This weekly post comes from Jen at Teach Mentor Texts
and Kellee and Ricki at Unleashing Readers.
It's a great source to find new books to use with your students.
Last Week's Adventures
Last week was the ALAYM Awards - did you watch? I took a week off of blogging to find some time and catch up (is that really a thing??).
Some science books for your stacks.
These chapter books have been in my stacks for too long!
The Perfect Seat
written by Minh Lê
illustrated by Gus Gordon
I've loved this book since Minh shared it with an audience at ALA Annual this past June. It's a book I would plan on reading at the beginning of every school year to talk about finding the perfect seat for reading. Also good to have the conversation how the perfect seat might change, over time or from location to location!
The Upper Case: Trouble in Capital City
written by Tara Lazar
illustrated by Ross MacDonald
Perfect to use with older readers to talk about puns and figurative language.
Double Bass Blues
written by Andrea J. Loney
illustrated by Rudy Gutierrez
Since I've been watching the ALA Awards, this is the first time a book was announced in the Caldecott category that I had never even heard of it before. There are always books that are announced that I have not read (I'm looking at you Geisel and Newbery), but to have never even heard of it was a new occurrence.
I liked this book, and I think it may grow on me as I use it with readers. The illustrations are very unique. Between the bright colors and flowing lines and abstract movements, the illustrations really do seem to be echoing music, which is what the story is all about.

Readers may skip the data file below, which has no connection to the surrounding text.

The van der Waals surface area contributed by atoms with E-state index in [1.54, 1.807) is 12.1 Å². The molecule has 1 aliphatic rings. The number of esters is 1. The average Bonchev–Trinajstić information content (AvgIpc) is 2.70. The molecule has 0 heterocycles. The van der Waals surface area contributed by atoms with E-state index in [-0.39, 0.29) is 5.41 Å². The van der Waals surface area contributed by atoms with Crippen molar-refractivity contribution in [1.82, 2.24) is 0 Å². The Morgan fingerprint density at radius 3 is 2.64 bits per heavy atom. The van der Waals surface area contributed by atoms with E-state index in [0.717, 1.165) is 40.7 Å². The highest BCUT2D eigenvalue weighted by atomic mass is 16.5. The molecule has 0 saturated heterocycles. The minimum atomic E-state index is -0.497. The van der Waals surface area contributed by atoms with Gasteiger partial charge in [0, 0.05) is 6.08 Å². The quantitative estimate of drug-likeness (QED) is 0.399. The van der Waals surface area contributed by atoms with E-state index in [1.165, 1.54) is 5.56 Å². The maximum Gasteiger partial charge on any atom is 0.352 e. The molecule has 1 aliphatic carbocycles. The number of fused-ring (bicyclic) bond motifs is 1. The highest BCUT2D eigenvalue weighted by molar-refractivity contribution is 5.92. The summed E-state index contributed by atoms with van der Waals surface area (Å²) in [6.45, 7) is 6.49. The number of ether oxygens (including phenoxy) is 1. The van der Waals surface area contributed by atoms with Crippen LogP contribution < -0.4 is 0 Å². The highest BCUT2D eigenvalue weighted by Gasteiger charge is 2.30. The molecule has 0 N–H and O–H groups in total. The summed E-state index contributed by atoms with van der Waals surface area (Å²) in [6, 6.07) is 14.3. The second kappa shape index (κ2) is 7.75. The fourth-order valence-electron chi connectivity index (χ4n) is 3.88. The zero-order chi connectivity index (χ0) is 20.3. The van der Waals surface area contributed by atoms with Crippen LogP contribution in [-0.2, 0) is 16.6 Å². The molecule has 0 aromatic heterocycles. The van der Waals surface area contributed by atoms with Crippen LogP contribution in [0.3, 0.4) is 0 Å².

We first see young Nic when he is at school playing his double bass. He looks to be at a private school since all of the students appear to be in a school uniform. Based on the compliments he receives, the reader can assume that Nic is a pretty good musician. Next we see him traveling across town via public transportation. He seems to be going from a nicer area of town, to a more urban area. People start making fun of Nic for carrying such a large instrument and he isn't getting the same kind of respect as he does at school. Finally he arrives at his destination which is a place where his grandfather and grandfather's friends are gathered together to play music. Again, he is well accepted because of his musical talent.
Sparsely told through onomatopoeia and a minimal amount of text, readers really do have to follow along with what is shown in the illustrations to put the whole story together. I think this book will leave readers with something to think and talk about. As I continue to read the book, I keep finding something new in the illustrations.
An interesting choice by the Caldecott committee. Interesting because this book seems to have been plucked out of obscurity - I don't know too many people who had heard of it much less read it - but this book certainly has more to it than first meets the eye.
I finished a few e-galleys recently. You'll have to wait a bit for publication but they are all books to add to your TBR!
What Happens Next
by Claire Swinarski
I had not heard of this title when I requested it, but I can tell you after reading it, it will appeal to middle grade readers!
Abby is the youngest of three sisters and is slightly obsessed with astronomy. With the upcoming eclipse, everyone is flocking to her small, vacation town located in Wisconsin. Good for their family cabin rental business, and it brings Dr. Leo Lacamoire to her town. Dr. Lacamoire, a renown astronomer, may be the key to help her solve a problem with her oldest sister who is dealing with anorexia. However, what Dr. Lacamoire wants in return may have Abby sneaking around more than she is willing.